Y2K: The Boom That Went Fizz

Y2K: The Boom That Went Fizz

Glen Giles

By Richard McCaffery, Staff Writer



The year 2000 computer crisis is not turning into the gold rush many companies had expected, and the few that built profitable Y2K practices are switching gears to find a new niche.

"People thought [Y2K] would be a total bonanza, and that you'd be picking up money off the street," said Kevin Weaver, executive vice president of Infoliant Corp., a Pittsburgh company that built an online database to track the Y2K compliance of 33,000 computer products. "It hasn't been like that."

Weaver is not complaining. Infoliant, founded in October 1997, broke even less than a year later and now has customers that include IBM Corp., Computer Sciences Corp. and leading Wall Street firms — many of which have contracts with Infoliant that continue through next year. Infoliant now is leveraging its database to create an Internet publishing business.

"1998 went extremely well," Weaver said. "We're one of the few Internet companies actually making money."

Seec Inc., also of Pittsburgh, grew its revenues from $2 million in 1996 to $12.5 million in 1997 and went public the same year on the strength of its Y2K business. Now Seec is using its experience with legacy systems to help companies Web-enable business processes on old mainframe systems, according to Ravi Koka, president and chief executive.

Keane Inc. of Boston, a well-established integration and consulting company, is using its Y2K contacts to pursue IT outsourcing deals.

"We saw Y2K as an opportunity to connect to executive management as it relates to [its] most pressing business issues," said Charlie Lippman, managing director of Keane Inc.'s Washington/Baltimore branch. "Y2K has been an overwhelming success from that perspective."

Not every Y2K company has fared as well. Peritus Software Inc. of Billerica, Mass., for example, saw its Y2K market shrink dramatically in the second half of 1998. And it lost $26.6 million on sales of $31.5 million last year. Its stock, which hit a high of $23.75 in the first quarter of last year, now is trading at 34 cents a share.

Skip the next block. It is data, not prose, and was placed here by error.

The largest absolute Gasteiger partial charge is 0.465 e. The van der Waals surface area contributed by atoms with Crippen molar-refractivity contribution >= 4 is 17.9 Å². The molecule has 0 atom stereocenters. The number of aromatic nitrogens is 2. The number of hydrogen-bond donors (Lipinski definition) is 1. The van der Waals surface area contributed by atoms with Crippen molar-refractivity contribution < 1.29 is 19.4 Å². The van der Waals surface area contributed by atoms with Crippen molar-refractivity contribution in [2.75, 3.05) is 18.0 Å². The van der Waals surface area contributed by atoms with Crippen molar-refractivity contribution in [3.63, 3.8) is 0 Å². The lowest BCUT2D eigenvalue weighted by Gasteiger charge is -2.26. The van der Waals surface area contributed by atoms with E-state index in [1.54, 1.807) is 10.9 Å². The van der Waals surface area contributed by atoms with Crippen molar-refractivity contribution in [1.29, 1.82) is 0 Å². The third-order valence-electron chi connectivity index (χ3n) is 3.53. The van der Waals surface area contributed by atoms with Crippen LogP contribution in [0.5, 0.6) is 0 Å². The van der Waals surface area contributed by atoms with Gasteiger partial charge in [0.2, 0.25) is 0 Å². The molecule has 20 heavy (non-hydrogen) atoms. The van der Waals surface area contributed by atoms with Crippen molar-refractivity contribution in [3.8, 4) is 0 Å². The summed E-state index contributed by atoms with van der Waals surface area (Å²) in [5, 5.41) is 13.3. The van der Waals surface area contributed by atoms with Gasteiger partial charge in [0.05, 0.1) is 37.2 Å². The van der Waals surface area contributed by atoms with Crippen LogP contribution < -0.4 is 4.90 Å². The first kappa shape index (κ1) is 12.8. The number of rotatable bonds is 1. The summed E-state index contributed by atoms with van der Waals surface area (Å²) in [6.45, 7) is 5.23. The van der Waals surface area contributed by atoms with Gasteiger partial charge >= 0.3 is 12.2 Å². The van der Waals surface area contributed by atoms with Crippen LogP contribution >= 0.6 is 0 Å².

The company has let go more than half of its employees and is considering filing for protection from creditors, according to its 1999 annual report. Peritus officials did not return calls seeking comment.

Seec's Y2K business tapered off in 1998 as well, Koka said. Revenue dropped from $12.5 million two years ago to $11.1 million for the year ended in March — a little less than half what Koka had expected to bring in. Net income last year dropped 84 percent to $400,000.

"That's definitely because the market was smaller than people expected," Koka said. "In that sense, it was a little bit of a disappointment."

Andy Bochman, Y2K services director at the Boston-based research company Aberdeen Group, said the Y2K boom never materialized because many organizations used their own IT staffs to fix the problem. "They didn't think it would be that complicated," Bochman said. "In many cases, they were right." It also made sense because employees know the systems better than contractors, he said.

Bochman said about 400 to 600 exclusively Y2K companies popped up in the United States as a result of the computer glitch, and that most are out of business or going out of business because they lack a transition strategy.

"Some are still waiting for their [Y2K] ship to come in," he said. "They ask me what will be the next big event. I tell them to let it go." The key to making the transition, Bochman said, is toa have a plan and start early.

Though Seec made a name for itself with Y2K products and renovation services, the company got its start helping customers transition legacy systems to the client-server environment. Because of its history, Koka said he knew Seec would return to its roots of legacy transition. In that sense, Seec, which has 121 employees, has not had to worry about reinventing itself.

But with the growth of the Internet and explosion of electronic commerce, Seec had to change gears to bring its products up to speed. This year, the company has launched two products that help customers put a Web-face on business processes running on mainframe systems. That is where Koka said the future lies, and he has managed Seec's cash well enough to take advantage of the opportunity.

Seec raised $30 million when it went public in January 1997 and now has $31 million in cash and cash equivalents.